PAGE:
Beyond Ramps: Disability at the End of the Social Contract
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Beyond Ramps: Disability at the End of the Social Contract

4.0 of 5 stars 4.00  ·  rating details  ·  20 ratings  ·  6 reviews
The Social Contract -- Rousseau's famous term concerning the bond between a government and it's people -- has been sold to the highest bidder. Freedom is reserved only for markets in a society increasingly strangled by corporate of power".Empowerment" is the new definition of destitution.By looking at the struggles of the disabled faced with the end of social services, End...more
Paperback, 256 pages
Published July 1st 2002 by Common Courage Press (first published July 1st 1998)
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Kari
This book is truly fascinating to me. While it tends to be didactic and lacks the sort of "personal story" that most people would be well served to read in addition, I think it provides an interesting perspective on disability rights, particularly how differential access to health care effects life/opportunities. The book raises important questions of identity and disability - how are people changed by accidents and brain damage not just in terms of ability but relationships, identity, communica...more
sonny singh suchdev
wake up call about the oppression of people with disabilities. read it!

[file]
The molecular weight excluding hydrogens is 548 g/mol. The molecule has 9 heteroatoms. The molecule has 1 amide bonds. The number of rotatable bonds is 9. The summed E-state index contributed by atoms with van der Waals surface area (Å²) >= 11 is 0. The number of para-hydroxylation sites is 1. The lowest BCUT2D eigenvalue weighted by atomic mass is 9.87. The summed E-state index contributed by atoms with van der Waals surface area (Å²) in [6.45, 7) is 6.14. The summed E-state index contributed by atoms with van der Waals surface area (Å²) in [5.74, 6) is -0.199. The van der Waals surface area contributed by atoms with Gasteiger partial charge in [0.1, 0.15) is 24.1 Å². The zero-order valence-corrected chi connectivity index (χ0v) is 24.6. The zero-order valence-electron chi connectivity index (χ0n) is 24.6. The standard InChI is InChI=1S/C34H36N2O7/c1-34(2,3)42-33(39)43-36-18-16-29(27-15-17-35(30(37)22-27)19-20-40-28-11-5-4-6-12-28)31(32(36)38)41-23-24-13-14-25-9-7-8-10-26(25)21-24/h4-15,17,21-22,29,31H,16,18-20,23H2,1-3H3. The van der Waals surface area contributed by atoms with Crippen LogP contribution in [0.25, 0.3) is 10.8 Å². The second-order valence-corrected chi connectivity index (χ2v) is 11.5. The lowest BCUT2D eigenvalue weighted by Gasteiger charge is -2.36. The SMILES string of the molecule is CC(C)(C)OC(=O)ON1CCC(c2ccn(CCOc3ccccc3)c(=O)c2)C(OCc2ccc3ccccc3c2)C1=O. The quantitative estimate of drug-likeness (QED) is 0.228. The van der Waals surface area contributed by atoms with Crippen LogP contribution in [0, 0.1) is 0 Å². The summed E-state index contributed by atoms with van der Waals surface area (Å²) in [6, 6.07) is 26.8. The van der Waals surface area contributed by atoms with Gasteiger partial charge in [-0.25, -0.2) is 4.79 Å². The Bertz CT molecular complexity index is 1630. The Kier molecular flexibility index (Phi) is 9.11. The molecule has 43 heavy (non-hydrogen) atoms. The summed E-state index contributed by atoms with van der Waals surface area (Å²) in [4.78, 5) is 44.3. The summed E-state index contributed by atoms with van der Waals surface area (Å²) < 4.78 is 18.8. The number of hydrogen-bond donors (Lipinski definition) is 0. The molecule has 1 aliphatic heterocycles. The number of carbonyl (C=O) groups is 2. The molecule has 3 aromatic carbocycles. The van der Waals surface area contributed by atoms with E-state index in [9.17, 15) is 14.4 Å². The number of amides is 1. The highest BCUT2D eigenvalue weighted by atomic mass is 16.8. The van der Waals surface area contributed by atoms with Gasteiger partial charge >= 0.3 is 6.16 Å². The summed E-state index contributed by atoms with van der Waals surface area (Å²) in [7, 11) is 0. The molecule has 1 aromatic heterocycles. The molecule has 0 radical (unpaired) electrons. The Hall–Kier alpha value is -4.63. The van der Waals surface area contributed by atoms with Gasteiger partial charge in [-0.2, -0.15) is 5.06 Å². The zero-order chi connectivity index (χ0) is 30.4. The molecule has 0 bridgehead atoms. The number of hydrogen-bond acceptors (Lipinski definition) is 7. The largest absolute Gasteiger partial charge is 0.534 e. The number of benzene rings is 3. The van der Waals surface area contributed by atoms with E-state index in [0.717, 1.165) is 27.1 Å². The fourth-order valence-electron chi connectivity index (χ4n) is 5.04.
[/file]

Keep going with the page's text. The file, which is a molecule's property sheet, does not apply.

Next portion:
Mariah
In Beyond Ramps, Marta Russell gives an excellent critique of disability policy & cultural attitudes in the American political & economic system. She shows how inadequate the Americans with Disabilities Act is in broadening opportunities and inclusion of people with disabilities in mainstream society. There is not enough of a push for businesses to hire people with disabilities, and there was too much compromise on not putting an "undue burden" on businesses to make their buildings acces...more
Ryan Mishap
"Manifesto of an Uppity Crip"

Extensive listing of ills visited upon the disabled from 1930's Germany to 1990's U.S. Coming from the left/progressive viewpoint while rightly criticizing the left's failure to support/work on disabled issues.
Billie Rain
a hard look at the cruelty of institutionalized ableism.
Donnie
Jul 27, 2008 Donnie rated it 4 of 5 stars
Recommends it for: people who like social justice
Shelves: history
well done.
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“People with [Chronic Fatigue] who kill themselves are the millenium's favorite type of disabled citizens-- those who will walk quietly among the healthy, then quietly dispose of themselves. ” 5 likes
“There is no Death with Dignity when people choose to die because health care economics and the social services system prevent life with dignity.” 5 likes
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